In the face of numerous scandals, a failing economy and general disaffection with his administration, British Prime Minister Boris Johnson was this week forced to resign after more than 50 of his own MPs quit within 48 hours.
Although he was not the initial instigator of Brexit, it was Johnson who finalised the UK’s shameful departure from the EU.
The justification for the departure was that it would lead not only to fewer immigrants, but to greater prosperity, more welfare spending and less crowded hospitals. Instead, six years after the vote, Britain is less prosperous and more unequal. Brexit reduced the UK’s GDP by at least 1.5% even before it took full effect.
The British electorate has finally woken up to the lie and has been calling for Johnson’s head for some time. It must be emphasised that, even in the face of a palace revolt, he still dug in his heels.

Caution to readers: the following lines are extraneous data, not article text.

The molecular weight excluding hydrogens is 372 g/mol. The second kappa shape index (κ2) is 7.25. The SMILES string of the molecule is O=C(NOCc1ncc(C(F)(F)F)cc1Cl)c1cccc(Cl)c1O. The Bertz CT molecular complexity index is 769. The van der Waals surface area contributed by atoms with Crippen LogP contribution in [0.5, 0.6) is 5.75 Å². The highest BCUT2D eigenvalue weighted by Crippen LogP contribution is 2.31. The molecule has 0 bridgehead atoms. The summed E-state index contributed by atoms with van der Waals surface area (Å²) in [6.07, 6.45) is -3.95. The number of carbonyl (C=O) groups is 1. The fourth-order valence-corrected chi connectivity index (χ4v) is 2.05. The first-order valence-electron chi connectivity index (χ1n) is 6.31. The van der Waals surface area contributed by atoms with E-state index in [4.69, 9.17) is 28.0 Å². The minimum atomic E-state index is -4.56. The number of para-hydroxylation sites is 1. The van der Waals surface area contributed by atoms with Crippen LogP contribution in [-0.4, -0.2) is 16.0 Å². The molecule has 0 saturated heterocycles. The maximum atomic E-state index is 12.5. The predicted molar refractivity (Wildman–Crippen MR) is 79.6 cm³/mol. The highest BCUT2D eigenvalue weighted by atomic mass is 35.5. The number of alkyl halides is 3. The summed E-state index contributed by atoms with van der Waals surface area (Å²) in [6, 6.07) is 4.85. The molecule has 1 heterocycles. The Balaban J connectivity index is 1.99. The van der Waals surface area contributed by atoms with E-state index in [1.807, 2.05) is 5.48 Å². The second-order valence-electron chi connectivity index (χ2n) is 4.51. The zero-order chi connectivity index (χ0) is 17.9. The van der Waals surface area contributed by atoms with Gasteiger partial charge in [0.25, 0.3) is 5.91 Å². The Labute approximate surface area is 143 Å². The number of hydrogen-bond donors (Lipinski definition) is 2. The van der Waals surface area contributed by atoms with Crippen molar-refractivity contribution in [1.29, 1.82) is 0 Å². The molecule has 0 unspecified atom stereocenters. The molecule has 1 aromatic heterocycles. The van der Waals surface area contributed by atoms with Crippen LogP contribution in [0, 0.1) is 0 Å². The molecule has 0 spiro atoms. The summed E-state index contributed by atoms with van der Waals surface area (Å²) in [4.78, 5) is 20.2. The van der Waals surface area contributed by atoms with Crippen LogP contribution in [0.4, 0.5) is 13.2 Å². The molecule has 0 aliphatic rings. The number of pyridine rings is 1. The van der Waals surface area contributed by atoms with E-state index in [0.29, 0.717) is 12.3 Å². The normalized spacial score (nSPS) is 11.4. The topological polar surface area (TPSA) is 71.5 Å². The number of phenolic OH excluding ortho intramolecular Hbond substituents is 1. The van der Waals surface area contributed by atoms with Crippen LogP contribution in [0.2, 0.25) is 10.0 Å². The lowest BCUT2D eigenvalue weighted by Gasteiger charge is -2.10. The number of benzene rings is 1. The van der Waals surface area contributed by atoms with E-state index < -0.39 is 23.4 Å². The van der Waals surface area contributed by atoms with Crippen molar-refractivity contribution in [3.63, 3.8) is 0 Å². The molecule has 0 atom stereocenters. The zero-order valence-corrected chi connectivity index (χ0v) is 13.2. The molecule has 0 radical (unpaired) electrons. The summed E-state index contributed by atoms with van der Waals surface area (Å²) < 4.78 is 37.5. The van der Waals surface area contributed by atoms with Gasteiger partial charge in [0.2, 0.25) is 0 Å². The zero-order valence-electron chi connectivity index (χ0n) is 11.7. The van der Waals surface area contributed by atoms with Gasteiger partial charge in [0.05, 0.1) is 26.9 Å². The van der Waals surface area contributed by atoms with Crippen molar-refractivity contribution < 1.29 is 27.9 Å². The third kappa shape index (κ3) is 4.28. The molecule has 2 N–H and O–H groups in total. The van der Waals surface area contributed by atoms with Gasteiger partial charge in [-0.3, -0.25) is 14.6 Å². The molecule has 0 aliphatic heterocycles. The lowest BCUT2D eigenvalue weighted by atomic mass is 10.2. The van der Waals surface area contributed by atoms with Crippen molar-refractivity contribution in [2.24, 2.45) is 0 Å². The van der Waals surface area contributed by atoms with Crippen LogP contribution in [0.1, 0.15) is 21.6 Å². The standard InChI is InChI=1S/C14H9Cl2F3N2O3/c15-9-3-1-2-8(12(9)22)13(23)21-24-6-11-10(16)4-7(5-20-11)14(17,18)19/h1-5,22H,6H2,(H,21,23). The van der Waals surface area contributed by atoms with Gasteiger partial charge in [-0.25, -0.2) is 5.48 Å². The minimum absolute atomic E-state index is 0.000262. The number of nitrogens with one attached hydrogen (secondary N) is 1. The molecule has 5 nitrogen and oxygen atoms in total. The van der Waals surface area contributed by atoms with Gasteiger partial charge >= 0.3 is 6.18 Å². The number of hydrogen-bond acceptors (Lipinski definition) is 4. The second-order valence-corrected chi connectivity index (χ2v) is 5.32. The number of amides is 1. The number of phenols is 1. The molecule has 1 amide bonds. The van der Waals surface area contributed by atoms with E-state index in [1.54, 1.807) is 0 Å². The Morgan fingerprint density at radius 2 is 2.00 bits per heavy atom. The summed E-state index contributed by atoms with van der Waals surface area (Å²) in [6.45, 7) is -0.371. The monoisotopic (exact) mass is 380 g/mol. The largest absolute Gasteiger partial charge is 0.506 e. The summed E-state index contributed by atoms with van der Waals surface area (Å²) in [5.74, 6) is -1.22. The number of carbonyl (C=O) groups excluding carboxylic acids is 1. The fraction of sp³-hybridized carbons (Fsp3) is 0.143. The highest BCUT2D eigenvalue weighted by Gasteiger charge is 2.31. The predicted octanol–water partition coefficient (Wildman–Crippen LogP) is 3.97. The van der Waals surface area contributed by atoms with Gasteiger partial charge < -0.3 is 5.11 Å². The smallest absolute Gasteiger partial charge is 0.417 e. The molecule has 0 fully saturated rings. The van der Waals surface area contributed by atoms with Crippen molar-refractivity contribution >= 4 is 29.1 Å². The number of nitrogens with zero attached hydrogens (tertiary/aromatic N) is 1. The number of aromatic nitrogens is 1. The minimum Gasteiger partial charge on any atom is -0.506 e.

READ: UK PM Boris Johnson to resign on Thursday
Credit for his departure, therefore, should not accrue to Johnson. It is the UK’s political culture that does not tolerate corruption and mendacity that should be commended for Johnson’s departure. Credit should go to structures within the British political system that have oversight on the executive, institutions that ensure that accountability exists not only in name.
Politicians serve at the pleasure of the people they are supposed to serve. If the citizenry is unhappy, or when the executive realises that it has behaved in contradiction to the letter and spirit of the constitution, or the norms and values that are the fulcrum of a democracy, the executive should bow out. It is the civilised thing to do. It is the democratic thing to do, if we are truthful in our pronounced commitment to building a country where corruption shall not be tolerated.
How we wish that culture would be instilled in South Africa, and be taken seriously.